What it Does:
Our devices will collect the data from the humidity sensor and send the data to the receiver via the LoRa module.
We want to send the data in a long-range via the most efficient and economic way. We did some research and found that LoRa exactly fulfills both long-range and low-power consumption.
How it works:
The sender (ESP32) will send the data collected by the humidity sensor by using the LoRa module. The receiver(Arduino) will receive the data from the LoRa module. With the designed interface, users can monitor the humidity on the screen or on the monitor.
Challenges we ran into:
Since we were using the SAMW25 as the development board, we found it’s hard to implement a driver for the Lora module sx1278. Though we are able to implement SPI, the Lora always remains unconnected. Another issue with our custom board is that, though from Atmel Start we only need to assign 6 pins, the module actually required 8 pins to connect to be fully functional. Since we are lacking the DIO0 (Digital Input pin) and RST (Reset pin) and it’s not possible to connect a jumper to the chip, we decided to use STM32 as the board to achieve the goal. As we modified the driver for STM32 and connected it to the PC, we encountered another issue which was that we didn't have the ST-Link to get it connected, since STM32 required an in-circuit debugger to communicate with the PC as a TTL-USB connection. However, we found a J-Link in the ESE516 LAB kit box, but the pins are fixed for SAMW25 10pins port, so we disassemble the main wire into 10 wires and solder the copper wires with the jumpers with a heat shrink tube to ensure the connections. But since ours is an STM32 development board and it’s not standardized in ‘Connecting J-Link to STM32-Discovery eval boards’ from Segger, we have to guess that for some of the pin connections. As a result, the J-Link is not fully functional with our STM32 board. So, we changed to ESP32 for the last approach. Another issue with our Lora SX1278 is that the pinholes on it are too small to solder, so one of the pin sockets peel apart after the changing wire on that pin.
What we Learned with the prototype:
From this project, we learned how to think thoroughly about an IoT project, since we spend a lot of time on fixing the drivers and the issue of lacking pins of the custom board. As our original goal was the wireless communication tool for outside sports when the user has poor cellar signals, we thought the SX1278 fit our need well, but turns out the main thread of resources for this module is to work with STM32. If we could do more research when we select the modules for our board, these issues might be able to be neglected. However, we did learn about the different implementations on different boards with the same sensor or module on different platforms, because we worked with SAMW25, STM32, ESP32, and Arduino. Though it's a huge pain to switch between each board, and now we can tell why the developer tends to stick with one board for a long time.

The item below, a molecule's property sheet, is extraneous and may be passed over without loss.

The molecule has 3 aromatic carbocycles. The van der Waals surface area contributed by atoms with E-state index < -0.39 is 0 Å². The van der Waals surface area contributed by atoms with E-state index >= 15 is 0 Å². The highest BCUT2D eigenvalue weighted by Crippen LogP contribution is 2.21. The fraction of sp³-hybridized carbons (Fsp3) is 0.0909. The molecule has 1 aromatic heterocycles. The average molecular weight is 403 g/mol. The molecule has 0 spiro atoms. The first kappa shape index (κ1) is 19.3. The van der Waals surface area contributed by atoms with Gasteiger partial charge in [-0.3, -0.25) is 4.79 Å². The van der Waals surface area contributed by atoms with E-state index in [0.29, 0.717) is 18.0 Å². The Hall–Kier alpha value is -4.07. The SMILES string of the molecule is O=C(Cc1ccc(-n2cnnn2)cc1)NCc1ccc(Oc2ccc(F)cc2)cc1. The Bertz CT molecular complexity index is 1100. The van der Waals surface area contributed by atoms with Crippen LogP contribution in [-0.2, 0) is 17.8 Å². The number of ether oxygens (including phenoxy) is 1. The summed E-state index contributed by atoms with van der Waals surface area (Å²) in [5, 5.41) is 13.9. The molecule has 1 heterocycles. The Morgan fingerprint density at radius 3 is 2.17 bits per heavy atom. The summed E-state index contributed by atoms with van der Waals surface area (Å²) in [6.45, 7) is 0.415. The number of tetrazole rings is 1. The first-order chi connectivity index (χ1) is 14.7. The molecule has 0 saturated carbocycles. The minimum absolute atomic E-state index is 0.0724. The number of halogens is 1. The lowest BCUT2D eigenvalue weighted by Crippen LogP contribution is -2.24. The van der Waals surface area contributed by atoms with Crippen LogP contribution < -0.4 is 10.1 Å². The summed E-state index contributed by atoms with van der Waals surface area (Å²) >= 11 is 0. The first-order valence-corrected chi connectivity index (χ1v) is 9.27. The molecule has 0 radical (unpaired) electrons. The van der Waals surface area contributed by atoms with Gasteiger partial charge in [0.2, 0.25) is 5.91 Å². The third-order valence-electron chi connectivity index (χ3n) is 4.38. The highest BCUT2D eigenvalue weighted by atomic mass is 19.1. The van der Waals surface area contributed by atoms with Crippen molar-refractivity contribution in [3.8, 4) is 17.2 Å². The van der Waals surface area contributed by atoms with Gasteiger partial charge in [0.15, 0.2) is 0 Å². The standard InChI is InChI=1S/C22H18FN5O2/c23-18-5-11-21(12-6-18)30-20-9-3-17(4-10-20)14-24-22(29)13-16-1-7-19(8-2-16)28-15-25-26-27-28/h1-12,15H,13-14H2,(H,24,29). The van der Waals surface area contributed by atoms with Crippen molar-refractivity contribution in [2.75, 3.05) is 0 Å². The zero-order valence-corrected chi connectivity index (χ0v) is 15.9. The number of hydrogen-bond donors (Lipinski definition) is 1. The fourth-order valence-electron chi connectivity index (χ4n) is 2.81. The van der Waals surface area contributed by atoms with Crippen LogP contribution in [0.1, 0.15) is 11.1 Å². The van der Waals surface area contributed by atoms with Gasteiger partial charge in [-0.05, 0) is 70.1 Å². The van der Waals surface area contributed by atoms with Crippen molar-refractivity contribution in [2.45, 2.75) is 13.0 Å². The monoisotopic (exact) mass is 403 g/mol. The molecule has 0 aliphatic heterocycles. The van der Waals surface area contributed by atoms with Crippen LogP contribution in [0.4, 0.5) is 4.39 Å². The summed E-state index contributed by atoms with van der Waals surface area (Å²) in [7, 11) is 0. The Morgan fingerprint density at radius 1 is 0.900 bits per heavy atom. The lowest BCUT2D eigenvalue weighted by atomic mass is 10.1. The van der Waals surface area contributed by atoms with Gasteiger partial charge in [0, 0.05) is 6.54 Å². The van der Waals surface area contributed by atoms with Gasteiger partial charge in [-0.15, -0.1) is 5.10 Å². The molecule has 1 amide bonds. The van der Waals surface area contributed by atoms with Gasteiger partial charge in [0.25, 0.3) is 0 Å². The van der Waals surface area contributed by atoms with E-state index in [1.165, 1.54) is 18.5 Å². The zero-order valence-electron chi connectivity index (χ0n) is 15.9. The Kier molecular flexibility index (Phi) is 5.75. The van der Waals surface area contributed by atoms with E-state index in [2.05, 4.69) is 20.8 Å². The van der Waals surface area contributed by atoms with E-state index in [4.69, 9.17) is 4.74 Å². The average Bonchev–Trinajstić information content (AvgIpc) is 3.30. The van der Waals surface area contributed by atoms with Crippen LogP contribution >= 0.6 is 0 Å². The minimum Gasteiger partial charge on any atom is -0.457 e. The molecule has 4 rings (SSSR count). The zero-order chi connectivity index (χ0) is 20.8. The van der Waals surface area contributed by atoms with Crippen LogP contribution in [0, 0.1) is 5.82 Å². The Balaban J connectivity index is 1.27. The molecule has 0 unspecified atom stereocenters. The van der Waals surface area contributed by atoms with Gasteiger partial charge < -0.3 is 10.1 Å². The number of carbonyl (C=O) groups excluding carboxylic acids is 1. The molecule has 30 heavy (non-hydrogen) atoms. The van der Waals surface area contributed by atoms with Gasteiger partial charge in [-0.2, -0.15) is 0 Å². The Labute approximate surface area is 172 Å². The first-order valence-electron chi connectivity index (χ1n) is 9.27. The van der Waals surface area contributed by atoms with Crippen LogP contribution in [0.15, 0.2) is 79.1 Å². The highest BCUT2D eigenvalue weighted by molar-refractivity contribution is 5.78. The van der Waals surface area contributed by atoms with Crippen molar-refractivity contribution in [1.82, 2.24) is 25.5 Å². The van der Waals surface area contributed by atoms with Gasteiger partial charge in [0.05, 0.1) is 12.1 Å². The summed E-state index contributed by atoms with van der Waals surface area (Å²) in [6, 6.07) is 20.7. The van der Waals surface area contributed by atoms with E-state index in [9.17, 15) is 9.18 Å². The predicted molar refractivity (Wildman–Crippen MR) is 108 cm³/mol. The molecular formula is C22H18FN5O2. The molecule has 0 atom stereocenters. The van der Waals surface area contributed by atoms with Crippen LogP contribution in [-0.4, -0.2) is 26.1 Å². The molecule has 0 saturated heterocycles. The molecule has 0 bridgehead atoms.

What we learned:
From this project, we learned how to implement a project from an idea to a real product. For the hardware layer: We learned to design the PCB board from the schematic to the layout. As we tried different boards, we learned how those boards related to each other and how those default functions are different from each other. By using the logic analyzer, we found how to precise hardware troubleshooting, especially for timing issues with the digital output. For the software layer: we learned several communication protocols like UART SPI and I2C. We also learned how the bootloader works. Before the class, we rarely used the breakpoint in the code, but when we used the SAMW25 on Atmel, I found it's really helpful to locate the issue and monitor the output for debugging. By using the MQTT, we finally knew how the IoT works in real life and how the developer using those tools to develop the device and drain it to get the maximum outcome of the board. We deeply investigated the work function of the LoRa system and now we have a big picture of its work function.
Since our ST-Link will arrive in a few days, we will continue to test our code on STM32 because STM32 is the MCU that is widely used in the real world. By ensuring the connection between PC and STM32, we could add our GPS module to it to achieve the goal from the start of this semester. Also, STM32 has more mature drivers for this LoRA module and the sensors we chose. We will also test the long range of the data transition in the future. We just tested the system in-door and it works well sometimes while sometimes it does not work well. It might be caused by the unstable soldering of the antenna or the bad pin connections.
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